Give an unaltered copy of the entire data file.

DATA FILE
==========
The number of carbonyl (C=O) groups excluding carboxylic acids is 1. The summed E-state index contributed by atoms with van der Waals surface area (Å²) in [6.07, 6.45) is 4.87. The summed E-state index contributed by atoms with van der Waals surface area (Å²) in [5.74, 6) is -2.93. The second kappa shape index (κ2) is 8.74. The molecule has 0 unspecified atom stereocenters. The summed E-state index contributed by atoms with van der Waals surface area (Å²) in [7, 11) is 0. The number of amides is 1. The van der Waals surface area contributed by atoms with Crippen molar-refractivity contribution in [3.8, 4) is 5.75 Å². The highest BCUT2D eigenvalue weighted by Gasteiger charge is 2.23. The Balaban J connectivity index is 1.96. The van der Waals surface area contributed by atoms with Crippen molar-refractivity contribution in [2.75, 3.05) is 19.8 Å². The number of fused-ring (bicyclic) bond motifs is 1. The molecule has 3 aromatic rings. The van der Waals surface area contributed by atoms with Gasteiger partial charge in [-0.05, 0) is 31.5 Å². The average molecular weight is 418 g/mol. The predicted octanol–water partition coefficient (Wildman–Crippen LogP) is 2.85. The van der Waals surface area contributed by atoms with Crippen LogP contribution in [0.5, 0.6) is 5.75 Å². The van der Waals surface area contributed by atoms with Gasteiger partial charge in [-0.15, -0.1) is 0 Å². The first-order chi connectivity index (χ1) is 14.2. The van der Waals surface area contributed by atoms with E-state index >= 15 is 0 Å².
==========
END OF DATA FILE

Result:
The number of carbonyl (C=O) groups excluding carboxylic acids is 1. The summed E-state index contributed by atoms with van der Waals surface area (Å²) in [6.07, 6.45) is 4.87. The summed E-state index contributed by atoms with van der Waals surface area (Å²) in [5.74, 6) is -2.93. The second kappa shape index (κ2) is 8.74. The molecule has 0 unspecified atom stereocenters. The summed E-state index contributed by atoms with van der Waals surface area (Å²) in [7, 11) is 0. The number of amides is 1. The van der Waals surface area contributed by atoms with Crippen molar-refractivity contribution in [3.8, 4) is 5.75 Å². The highest BCUT2D eigenvalue weighted by Gasteiger charge is 2.23. The Balaban J connectivity index is 1.96. The van der Waals surface area contributed by atoms with Crippen molar-refractivity contribution in [2.75, 3.05) is 19.8 Å². The number of fused-ring (bicyclic) bond motifs is 1. The molecule has 3 aromatic rings. The van der Waals surface area contributed by atoms with Gasteiger partial charge in [-0.05, 0) is 31.5 Å². The average molecular weight is 418 g/mol. The predicted octanol–water partition coefficient (Wildman–Crippen LogP) is 2.85. The van der Waals surface area contributed by atoms with Crippen LogP contribution in [0.5, 0.6) is 5.75 Å². The van der Waals surface area contributed by atoms with Gasteiger partial charge in [-0.15, -0.1) is 0 Å². The first-order chi connectivity index (χ1) is 14.2. The van der Waals surface area contributed by atoms with E-state index >= 15 is 0 Å².